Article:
DNF, all the way, or not as the case may be. The kid hadn't kept himself hydrated, he hadn't been drinking water, and even as he ran past, the sergeant could tell by his red face that he was struggling, and he said to him "I don't want you to run anymore".

We repaired to the changing rooms.
As I and a few other lads were getting ready to get a nice cold shower, the younger lads were blushing and inspecting their fingernails.

"Come on lads" I said, "You didn't think you'd join the Army and NOT have to shower together did you?"

Eventually I manhandle myself over to the shower which is pretty vacant - our lot would rather be scruffs than be clean. I climb into the shower with a warning "Look all you want, just don't fcuking touch!"

I hit the nozzle, right before I yell obscenities.
The water is cold, no heating whatsoever, even as I'm backing away, I'm swearing.
Then I notice my forehead is dripping with sweat and I smell like a moose.

"What the hell" I think, and throw myself under the shower.
"How is it?" ask the other lads.
"It's okay mate, a bit warm for me" says I, getting out of the shower and laughing to their cries of anguish as they cover themselves in ice.

After the showers, rehydrate, get water down your throat, and listen to the sergeant.
Our sergeant sat us down and talked to us about the dangers of dehydration. The dangers of isotonic sports drinks, the trouble you get with drinking lucozade before a run.

The general synopsis is that the best thing to drink before, during and after physical excersise, is water, H20, and water. And don't let Glaxosmithkline tell you otherwise.
Water, Water and water. Not lucozade, not sports drinks, Water!

Next comes dinner. Even as we enter the building, I see the "Sodexo" signs above the door.
The Number of the Beast himself may as well have been carved into the wooden doors.

Back in the day, when I was a boy of seventeen, a young man in the TA (British Army Reservists) our food was provided by chefs of the Royal Logistics Corps. Army chefs trained to serve army soldiers with good solid food.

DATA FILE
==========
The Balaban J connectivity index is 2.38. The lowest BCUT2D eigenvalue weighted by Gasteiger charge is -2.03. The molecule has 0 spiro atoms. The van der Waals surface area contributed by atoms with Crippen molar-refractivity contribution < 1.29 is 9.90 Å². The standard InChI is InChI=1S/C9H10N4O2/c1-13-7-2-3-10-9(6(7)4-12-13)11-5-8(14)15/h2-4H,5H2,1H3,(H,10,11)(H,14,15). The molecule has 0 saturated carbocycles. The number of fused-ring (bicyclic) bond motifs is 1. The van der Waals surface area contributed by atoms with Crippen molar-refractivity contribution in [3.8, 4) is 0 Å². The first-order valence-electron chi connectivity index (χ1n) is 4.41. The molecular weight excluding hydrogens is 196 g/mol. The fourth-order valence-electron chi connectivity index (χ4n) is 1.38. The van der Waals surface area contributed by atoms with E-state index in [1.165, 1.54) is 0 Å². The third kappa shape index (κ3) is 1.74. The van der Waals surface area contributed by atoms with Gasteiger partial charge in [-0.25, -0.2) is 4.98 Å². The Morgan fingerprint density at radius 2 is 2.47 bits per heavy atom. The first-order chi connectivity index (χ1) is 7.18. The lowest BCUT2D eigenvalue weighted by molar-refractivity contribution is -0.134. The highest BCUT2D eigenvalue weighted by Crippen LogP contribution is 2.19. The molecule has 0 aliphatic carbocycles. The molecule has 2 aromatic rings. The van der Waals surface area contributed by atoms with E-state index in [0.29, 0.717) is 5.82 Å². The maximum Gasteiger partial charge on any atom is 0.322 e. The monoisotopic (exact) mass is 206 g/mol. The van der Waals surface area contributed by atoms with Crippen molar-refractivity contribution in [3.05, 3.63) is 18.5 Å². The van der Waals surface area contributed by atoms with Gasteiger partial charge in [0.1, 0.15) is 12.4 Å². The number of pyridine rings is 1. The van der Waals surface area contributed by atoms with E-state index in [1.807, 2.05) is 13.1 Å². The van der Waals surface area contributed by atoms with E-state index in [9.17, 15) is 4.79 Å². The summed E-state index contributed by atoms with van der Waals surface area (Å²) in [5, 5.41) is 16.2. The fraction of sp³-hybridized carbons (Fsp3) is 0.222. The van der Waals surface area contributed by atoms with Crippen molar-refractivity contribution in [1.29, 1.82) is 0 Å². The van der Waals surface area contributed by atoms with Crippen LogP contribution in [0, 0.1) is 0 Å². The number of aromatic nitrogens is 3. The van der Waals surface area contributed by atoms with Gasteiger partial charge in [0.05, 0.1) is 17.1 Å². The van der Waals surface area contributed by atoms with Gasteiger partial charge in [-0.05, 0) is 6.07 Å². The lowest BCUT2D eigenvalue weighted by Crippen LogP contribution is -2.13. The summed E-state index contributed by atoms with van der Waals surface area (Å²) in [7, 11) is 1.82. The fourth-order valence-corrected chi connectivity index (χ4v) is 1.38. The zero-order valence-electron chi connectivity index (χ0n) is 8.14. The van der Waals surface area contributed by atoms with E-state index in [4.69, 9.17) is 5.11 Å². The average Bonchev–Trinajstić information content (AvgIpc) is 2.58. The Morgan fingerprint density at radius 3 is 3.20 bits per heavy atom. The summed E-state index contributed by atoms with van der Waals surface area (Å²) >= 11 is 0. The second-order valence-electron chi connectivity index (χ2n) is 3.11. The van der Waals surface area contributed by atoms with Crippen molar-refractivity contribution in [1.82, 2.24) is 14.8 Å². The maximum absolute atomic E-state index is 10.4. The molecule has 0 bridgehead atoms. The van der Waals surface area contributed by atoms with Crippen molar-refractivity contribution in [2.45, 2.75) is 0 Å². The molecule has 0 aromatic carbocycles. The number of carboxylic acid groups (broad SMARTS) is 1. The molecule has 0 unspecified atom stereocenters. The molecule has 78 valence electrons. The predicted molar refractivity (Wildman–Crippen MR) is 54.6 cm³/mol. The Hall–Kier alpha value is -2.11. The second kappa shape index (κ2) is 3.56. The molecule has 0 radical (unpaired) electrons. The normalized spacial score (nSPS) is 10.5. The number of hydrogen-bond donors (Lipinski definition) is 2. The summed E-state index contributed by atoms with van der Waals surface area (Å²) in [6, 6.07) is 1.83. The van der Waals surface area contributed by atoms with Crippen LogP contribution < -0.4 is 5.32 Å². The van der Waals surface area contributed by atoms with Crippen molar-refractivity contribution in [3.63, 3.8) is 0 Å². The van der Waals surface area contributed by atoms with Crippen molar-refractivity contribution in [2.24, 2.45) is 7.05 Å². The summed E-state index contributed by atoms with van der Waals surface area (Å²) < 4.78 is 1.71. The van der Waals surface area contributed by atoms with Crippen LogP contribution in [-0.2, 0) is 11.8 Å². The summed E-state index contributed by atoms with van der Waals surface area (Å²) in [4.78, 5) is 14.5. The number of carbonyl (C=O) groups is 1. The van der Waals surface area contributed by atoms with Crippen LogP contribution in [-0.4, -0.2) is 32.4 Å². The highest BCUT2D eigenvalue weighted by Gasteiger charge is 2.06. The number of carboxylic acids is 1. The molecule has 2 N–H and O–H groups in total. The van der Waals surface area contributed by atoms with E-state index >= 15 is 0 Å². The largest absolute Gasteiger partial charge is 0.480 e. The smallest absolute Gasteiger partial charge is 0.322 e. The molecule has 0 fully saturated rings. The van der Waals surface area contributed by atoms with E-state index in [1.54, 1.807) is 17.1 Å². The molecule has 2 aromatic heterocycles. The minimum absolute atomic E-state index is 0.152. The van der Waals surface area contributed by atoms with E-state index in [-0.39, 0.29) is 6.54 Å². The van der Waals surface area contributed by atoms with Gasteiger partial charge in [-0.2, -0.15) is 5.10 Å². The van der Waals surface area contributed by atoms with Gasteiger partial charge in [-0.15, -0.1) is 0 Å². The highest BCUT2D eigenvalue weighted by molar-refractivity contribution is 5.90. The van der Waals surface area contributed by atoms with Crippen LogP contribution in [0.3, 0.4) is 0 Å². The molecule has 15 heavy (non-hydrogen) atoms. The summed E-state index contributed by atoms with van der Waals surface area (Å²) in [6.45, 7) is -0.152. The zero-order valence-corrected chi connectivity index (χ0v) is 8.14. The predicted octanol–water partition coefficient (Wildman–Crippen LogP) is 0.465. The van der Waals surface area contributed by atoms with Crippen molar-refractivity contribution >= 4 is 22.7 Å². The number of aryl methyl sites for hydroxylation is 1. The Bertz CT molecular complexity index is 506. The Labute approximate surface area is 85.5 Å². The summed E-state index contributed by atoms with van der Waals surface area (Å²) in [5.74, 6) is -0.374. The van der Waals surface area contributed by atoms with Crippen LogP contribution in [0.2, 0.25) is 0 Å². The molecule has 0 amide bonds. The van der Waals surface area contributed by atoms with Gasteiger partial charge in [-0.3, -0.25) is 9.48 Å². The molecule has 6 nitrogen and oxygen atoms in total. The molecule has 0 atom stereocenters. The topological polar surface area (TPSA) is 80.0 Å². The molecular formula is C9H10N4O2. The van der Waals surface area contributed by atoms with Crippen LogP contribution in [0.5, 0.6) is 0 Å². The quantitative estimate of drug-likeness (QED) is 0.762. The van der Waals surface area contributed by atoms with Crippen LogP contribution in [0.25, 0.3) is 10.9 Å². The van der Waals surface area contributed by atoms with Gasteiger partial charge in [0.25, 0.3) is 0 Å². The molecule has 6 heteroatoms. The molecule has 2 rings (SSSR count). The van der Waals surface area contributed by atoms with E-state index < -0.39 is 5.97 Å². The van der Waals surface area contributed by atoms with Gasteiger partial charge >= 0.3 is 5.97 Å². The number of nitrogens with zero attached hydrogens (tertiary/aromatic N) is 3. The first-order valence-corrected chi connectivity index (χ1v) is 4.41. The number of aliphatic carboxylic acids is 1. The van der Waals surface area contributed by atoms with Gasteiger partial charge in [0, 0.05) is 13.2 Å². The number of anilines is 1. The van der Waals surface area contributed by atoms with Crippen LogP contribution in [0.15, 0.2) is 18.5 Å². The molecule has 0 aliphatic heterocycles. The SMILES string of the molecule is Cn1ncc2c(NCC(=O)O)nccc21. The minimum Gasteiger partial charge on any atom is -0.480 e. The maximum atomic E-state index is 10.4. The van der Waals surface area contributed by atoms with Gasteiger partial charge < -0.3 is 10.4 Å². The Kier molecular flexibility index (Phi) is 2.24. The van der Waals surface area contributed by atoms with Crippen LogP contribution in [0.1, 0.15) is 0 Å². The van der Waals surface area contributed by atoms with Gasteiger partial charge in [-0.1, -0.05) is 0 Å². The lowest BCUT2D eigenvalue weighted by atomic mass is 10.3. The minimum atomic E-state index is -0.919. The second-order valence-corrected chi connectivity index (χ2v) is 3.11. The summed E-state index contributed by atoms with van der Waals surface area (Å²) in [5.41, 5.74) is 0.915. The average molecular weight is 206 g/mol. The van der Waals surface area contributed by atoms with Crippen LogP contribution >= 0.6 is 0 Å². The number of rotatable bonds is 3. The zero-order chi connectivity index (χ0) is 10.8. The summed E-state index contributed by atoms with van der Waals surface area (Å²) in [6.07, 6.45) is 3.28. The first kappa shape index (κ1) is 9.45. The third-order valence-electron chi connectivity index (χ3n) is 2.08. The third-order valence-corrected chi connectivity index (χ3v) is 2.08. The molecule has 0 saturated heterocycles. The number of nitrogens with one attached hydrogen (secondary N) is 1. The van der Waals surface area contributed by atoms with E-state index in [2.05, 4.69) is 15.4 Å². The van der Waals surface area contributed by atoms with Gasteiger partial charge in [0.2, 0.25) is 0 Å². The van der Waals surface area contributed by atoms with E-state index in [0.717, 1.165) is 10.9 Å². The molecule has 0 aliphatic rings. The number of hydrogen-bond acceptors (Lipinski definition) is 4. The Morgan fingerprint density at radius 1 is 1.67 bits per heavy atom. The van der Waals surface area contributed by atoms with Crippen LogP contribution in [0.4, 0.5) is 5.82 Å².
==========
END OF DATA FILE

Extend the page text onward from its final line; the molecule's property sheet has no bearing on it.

Since then, under Gordon Brown (I spell his name with capitals, because it's the last fcuking time it will happen in his lifetime) and the various politicians have outsourced practically all functions of the army. Now we have a french company called Sodexo providing all the British Army's food.

Isn't the EU awesome, eh?

So the army is outsourced to contractors, Sodexo provide the food, some european company provides our ammunion, what the fcuking hell happened to an army being self sufficient?

I'll tell you what happened to it! New Fcuking Labour!!!

Back in the day, the army used to blast an an enemy out of his position with artilliery, before the soldiers move in to flush the stragglers out. Then our lads would move in, set up ammo dumps, kitchens, forward operating bases, etc.

These days, it seems that we don't do wars anymore, we only do "combat engagements".

"The historians can't seem to settle whether to call this one "The Third Space War" (or the "Fourth"), or whether "The First Interstellar War" fits it better. We just call it "The Bug War" if we call it anything, which we usually don't and in any case the historians date the beginning of "war" after the time I joined my first outfit and ship. Everything up to then and still later were "incidents," "patrols," or "police actions." However, you are just as dead if you buy the farm in an "incident" as you are if you buy it in a declared war." - Johnny Rico - Starship Troopers.

We do the combat then some wiseass civilian contractor moves in. Some guys who don't carry weapons, who don't do the fighting, but because they're not PAID to fight or to be anywhere dangerous, earn quadruple salary just by being in a warzone.